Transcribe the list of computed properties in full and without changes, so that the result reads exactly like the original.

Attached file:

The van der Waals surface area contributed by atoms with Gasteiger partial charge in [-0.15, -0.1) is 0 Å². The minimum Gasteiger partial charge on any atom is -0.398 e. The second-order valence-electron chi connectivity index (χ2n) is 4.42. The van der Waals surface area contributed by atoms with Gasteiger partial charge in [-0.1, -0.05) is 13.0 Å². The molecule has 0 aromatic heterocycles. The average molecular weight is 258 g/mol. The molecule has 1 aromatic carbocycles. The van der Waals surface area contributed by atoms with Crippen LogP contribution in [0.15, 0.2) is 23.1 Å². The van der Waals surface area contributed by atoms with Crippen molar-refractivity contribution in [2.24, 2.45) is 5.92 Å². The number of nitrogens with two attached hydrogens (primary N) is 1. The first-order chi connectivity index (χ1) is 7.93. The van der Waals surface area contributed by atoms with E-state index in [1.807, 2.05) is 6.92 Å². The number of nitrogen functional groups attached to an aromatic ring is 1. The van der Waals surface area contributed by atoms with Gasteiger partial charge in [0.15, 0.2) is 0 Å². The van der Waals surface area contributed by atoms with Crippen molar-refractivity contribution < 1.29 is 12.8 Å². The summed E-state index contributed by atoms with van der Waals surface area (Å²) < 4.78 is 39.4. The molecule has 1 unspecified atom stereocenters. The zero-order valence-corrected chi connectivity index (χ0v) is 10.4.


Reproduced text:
The van der Waals surface area contributed by atoms with Gasteiger partial charge in [-0.15, -0.1) is 0 Å². The minimum Gasteiger partial charge on any atom is -0.398 e. The second-order valence-electron chi connectivity index (χ2n) is 4.42. The van der Waals surface area contributed by atoms with Gasteiger partial charge in [-0.1, -0.05) is 13.0 Å². The molecule has 0 aromatic heterocycles. The average molecular weight is 258 g/mol. The molecule has 1 aromatic carbocycles. The van der Waals surface area contributed by atoms with Crippen LogP contribution in [0.15, 0.2) is 23.1 Å². The van der Waals surface area contributed by atoms with Crippen molar-refractivity contribution in [2.24, 2.45) is 5.92 Å². The number of nitrogens with two attached hydrogens (primary N) is 1. The first-order chi connectivity index (χ1) is 7.93. The van der Waals surface area contributed by atoms with E-state index in [1.807, 2.05) is 6.92 Å². The number of nitrogen functional groups attached to an aromatic ring is 1. The van der Waals surface area contributed by atoms with Gasteiger partial charge in [0.15, 0.2) is 0 Å². The van der Waals surface area contributed by atoms with Crippen molar-refractivity contribution < 1.29 is 12.8 Å². The summed E-state index contributed by atoms with van der Waals surface area (Å²) < 4.78 is 39.4. The molecule has 1 unspecified atom stereocenters. The zero-order valence-corrected chi connectivity index (χ0v) is 10.4.